Sunday 14th December
Miles: 35 Climbing: 1430ft
I really expected to wake up hurting all over this morning but I felt surprisingly ok. I also got to see my accommodation in the light and it is stunning.
After checking accommodation options along the route I decide that it’s a bit too far to make it to the border in one day so decided do it in 2 short days instead. And with this heat and after yesterday I think a couple of short days are not such a bad idea. I booked a night in a homestay about 40 miles away. I’ve not stayed in a homestay before so I’m curious to know what it’s like.
I headed downstairs for breakfast where, again the waitress just brought me food without me ordering. It was pretty good food too. After breakfast I took my bike down to the lake for a clean before taking a look at the gears that decided not to work suddenly late last night. Luckily all that was needed was a good clean and a bit of grease and the gears were working again. It’s a good thing too as I’m useless at fixing anything more complicated than a flat tyre.
When I start to pack everything back onto my bike the two young ladies who run the hostel start pleading with me to stay longer as well as hugging me and posing for photos with me. They have apparently been looking up things they want to say to me in English and either it didn’t translate very well or I was misunderstanding their friendliness but I’m pretty sure that one of them was flirting with me.
Despite a lot of protests I did leave and enjoyed a good bit of downhill to start the day.
I also managed to overcome something that I’ve struggled with since arriving in Vietnam. Being stared at. I’m not talking about just sometimes, it’s all the time, everywhere I go, by lots of people. It’s made me feel quite uncomfortable at times. Today I tried a new tactic. Usually if someone stared at me I would just ignore them. If someone smiled I would smile back and if someone said hello I would say hello back. Today someone stared a proper open mouthed stare at me so I smiled at them and they couldn’t help but smile back. I started trying this out on everyone who stared and, sure enough, it works almost every time. Suddenly I’m not being stared at as much and I’m surrounded by smiling people. I can’t believe how long it’s taken me to figure this out but it makes the rest of the day much more enjoyable.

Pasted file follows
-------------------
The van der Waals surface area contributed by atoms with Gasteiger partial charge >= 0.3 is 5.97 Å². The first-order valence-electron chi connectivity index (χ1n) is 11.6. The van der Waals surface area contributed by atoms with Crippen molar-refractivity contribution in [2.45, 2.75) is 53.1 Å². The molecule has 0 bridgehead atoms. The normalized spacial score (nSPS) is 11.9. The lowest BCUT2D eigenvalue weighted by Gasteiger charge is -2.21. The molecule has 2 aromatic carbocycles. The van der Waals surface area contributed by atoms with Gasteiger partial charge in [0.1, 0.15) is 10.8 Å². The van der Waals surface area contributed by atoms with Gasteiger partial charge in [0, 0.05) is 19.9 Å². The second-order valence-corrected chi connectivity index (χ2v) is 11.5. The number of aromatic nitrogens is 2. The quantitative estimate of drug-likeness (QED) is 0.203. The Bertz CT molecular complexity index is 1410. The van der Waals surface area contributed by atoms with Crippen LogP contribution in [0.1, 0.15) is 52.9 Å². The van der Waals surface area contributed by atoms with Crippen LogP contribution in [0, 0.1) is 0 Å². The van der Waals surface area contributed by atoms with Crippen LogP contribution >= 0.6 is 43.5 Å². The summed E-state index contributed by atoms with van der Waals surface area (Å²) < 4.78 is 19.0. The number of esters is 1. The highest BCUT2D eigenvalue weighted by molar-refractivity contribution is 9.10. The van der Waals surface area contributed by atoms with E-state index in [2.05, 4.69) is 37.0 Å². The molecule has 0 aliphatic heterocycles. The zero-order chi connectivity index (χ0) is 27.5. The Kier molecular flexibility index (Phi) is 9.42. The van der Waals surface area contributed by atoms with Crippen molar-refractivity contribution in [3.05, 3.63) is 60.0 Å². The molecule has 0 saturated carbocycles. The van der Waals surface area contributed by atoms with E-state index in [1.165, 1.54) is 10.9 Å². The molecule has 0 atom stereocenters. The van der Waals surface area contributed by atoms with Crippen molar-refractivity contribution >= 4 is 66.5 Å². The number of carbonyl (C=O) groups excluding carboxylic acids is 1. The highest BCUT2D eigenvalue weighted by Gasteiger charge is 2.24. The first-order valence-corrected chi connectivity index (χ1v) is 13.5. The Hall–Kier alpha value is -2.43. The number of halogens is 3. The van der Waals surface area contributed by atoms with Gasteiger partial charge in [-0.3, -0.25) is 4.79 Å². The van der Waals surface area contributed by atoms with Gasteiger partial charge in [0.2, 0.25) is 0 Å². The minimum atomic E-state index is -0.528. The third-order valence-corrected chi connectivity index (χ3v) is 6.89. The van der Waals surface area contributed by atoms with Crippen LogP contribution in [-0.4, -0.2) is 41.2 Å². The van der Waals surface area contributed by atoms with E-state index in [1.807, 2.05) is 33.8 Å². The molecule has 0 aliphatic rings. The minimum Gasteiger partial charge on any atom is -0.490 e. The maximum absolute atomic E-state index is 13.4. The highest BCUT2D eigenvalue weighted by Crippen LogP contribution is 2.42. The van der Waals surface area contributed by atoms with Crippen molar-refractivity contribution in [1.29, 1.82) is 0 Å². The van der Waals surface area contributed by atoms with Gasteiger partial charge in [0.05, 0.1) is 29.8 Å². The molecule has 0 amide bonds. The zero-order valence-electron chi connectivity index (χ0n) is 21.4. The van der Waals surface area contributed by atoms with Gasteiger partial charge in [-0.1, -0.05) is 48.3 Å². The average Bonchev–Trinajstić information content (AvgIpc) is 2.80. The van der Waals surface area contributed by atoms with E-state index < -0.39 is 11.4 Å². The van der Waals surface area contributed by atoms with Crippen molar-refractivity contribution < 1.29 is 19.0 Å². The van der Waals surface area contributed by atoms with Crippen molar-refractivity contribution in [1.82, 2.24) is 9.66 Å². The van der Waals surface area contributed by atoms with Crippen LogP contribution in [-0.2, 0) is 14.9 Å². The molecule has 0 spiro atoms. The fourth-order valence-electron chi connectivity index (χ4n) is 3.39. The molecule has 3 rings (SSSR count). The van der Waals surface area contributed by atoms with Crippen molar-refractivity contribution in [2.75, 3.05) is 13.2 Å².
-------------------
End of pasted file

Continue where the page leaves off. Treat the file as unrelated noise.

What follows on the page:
Later on I pass a school. I’m now very far away from any tourist areas and I’m well away from any main roads and the chances are that most of these kids have probably never seen a westerner in the flesh before. And it shows. There were hundreds of children spilling out of the school gates, shouting hello, running up to me and trying to get a high five. Some of them were on bicycles and rode with me for a while. Im really starting to feel like a celebrity here.
I arrived at my homestay and was welcomed by the daughter of the family, who spoke very good English. She showed me to possibly the best dormitory I have ever stayed in and once I was settled in a clean other guests stared to arrive. There was an American, a Canadian and a Kiwi. There was also an American couple staying in another room and they are of Vietnamese heritage and spoke fluent Vietnamese.
We were all invited to have dinner with the family, which is normal for a homestay, and all of us accepted. Dinner was served outside and was kind of buffet style. Each member of the family appeared to have different roles in the dinner serving. One person made sure there was always rice in our bowls, another couple of them were constantly adding more delicious food to our bowl, one was explaining what everything was, another was refilling our shot glasses with “happy water” and the grandma made sure we drank it all.
After that there was copious amounts of tea and biscuits. I learnt that you cannot refuse food or drink in Vietnam.